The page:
Self-Driving Vehicles Are Going to Make Traffic Even More Miserable, Says New Study

By Taylor Donovan Barnett : interestingengineering – excerpt

Whether you like it or not, self-driving cars will be hitting the road in full-force in the coming years. Thanks to new technology developed by companies like Tesla and even Uber, autonomous vehicles will become a staple of modern culture, with nearly 10 million self-driving cars expected to hit the road by 2020.

Yet, not all is well across the autonomous landscape. Like any new technology, there have literally been speed bumps in the world of self-driving cars. From accidents to malfunctioning AI, self-driving vehicles are still very much in their infancy.

However, new research in the world of autonomous vehicles has uncovered another potential issue down the line, parking. Anyone living in a metropolitan area will tell you that parking is always a long-winded adventure. According to a new study, autonomous vehicles could create a problematic parking issue…

The Autonomous Vehicle Parking Problem

Professor Millard breaks down his concerns further in his published paper, “The Autonomous Vehicle problem.” In his paper, he estimates that just the presence of the relatively small amount of 2,000 self-driving vehicles in the San Francisco area will slow traffic to less than 2 miles per hour(more)

Want to work on a job that is threatened by this new tech future plan? Do not want to live in the slow lane? Maybe take this up with your state public utility regulation agency, your state reps and your local government officials now. Insist on a pubic conversation about this new technology.

Los Angeles Is Now Offering Car Rides to Metro Stations

By Aarian Marshall : wired – excerpt

Public transit agencies are not known for their flashy, up-to-date technology. In many cities, you’re lucky if your diesel bus shows up on time. But this week, the Los Angeles County Metropolitan Transportation Authority is trying something new.

Starting today, riders who live near three Metro stations will be able to download an app, tap a few times, and have a car show up at their door—or at least within a few blocks—and take them to that station. The service, provided by ride-hail company Via, will cost riders with the system’s TAP cards $1.75, though it will be free for those who already use Metro’s low-income subsidy programs. Riders will share their car trips with between two and five others, but the agency says they shouldn’t have to wait longer than 10 minutes for a pick-up.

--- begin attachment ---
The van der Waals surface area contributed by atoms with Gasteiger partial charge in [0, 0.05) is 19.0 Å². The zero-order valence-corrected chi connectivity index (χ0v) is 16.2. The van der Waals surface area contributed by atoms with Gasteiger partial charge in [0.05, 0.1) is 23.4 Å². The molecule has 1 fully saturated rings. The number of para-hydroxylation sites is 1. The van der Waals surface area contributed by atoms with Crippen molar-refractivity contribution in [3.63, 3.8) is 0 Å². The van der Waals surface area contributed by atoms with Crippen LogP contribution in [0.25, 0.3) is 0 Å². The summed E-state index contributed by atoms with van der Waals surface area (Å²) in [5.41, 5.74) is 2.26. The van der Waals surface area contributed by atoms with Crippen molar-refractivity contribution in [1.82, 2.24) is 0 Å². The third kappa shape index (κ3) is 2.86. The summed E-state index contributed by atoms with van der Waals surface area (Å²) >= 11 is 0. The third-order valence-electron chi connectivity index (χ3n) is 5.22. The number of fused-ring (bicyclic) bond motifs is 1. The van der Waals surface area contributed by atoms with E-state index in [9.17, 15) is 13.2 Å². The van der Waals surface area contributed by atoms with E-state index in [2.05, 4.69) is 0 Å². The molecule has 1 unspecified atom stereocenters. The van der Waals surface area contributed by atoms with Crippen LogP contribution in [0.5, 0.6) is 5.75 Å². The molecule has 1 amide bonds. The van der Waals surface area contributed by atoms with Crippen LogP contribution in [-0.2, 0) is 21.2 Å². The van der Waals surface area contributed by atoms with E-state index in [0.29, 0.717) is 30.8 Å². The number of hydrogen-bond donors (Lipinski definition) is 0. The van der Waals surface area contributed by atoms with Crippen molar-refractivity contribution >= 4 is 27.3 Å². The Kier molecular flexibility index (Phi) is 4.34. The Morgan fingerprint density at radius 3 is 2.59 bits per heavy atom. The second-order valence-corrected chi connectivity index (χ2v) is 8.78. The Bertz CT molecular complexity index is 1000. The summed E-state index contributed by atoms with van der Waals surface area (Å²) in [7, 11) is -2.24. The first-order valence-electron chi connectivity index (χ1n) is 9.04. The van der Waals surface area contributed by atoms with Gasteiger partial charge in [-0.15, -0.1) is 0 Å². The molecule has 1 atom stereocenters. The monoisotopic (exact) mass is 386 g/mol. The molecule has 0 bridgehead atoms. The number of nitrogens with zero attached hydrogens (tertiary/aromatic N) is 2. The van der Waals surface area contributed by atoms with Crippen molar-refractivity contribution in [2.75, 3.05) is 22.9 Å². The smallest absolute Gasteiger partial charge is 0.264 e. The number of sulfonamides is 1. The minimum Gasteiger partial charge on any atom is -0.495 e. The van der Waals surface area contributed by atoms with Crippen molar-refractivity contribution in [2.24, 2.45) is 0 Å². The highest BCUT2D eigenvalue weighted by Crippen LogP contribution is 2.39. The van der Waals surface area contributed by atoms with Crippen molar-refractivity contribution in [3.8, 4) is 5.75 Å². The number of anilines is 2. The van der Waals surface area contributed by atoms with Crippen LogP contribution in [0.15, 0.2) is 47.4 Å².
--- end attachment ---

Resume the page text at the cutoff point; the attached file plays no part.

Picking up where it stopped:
If LA has its way, the one-year experiment with on-demand service will solve the devious first-mile, last-mile problem, connecting those who live just a touch too far away from stations to get there. The idea is to make it easier for a whole new group of people to use mass transit. “We’ve created an additional layer of public transportation,” says Chris Snyder, Via’s head of global expansion. “It’s complementary.”… (more)

This sounds like a jitney service similar to the one San Francisco just nixed. This also looks like a last gasp effort to an “anything but” solution that is picking winners among the corporate choices, but, I suppose any service can offer a cheap alternative, including neighbors with their own cars. Hope it works for the public who needs it.

Legal battle over new Bay Area bridge toll hikes could stall region’s transit projects

By Kevin Fixler : pressdemocrat – excerpt

Commuters will pay an extra $1 to cross the Bay Area’s seven state-owned bridges come Jan. 1, as part of a voter-approved measure to raise money for major transit upgrades. But the improvements could be delayed after state and transportation officials were hit with an unanticipated legal roadblock, preventing release of hundreds of millions of dollars for cash-strapped road projects, including a North Bay Highway 101 widening.

The Howard Jarvis Taxpayers Association, a statewide taxpayers’ rights advocacy group, filed a lawsuit in July against the California Legislature and the Bay Area Toll Authority, arguing the ballot measure allowing $3 in bridge toll hikes over the next six years constitutes a tax rather than a fee. Therefore, the group contends, Regional Measure 3 should have met the state requirement of two-thirds majority for approval, instead of the 55 percent support it received from voters across the Bay Area’s nine counties.

The legal complaint, filed in San Francisco Superior Court, was amended in October, and a date has yet to be set for the case… (more)

’Tis the Season to Share the Ride

mtc – excerpt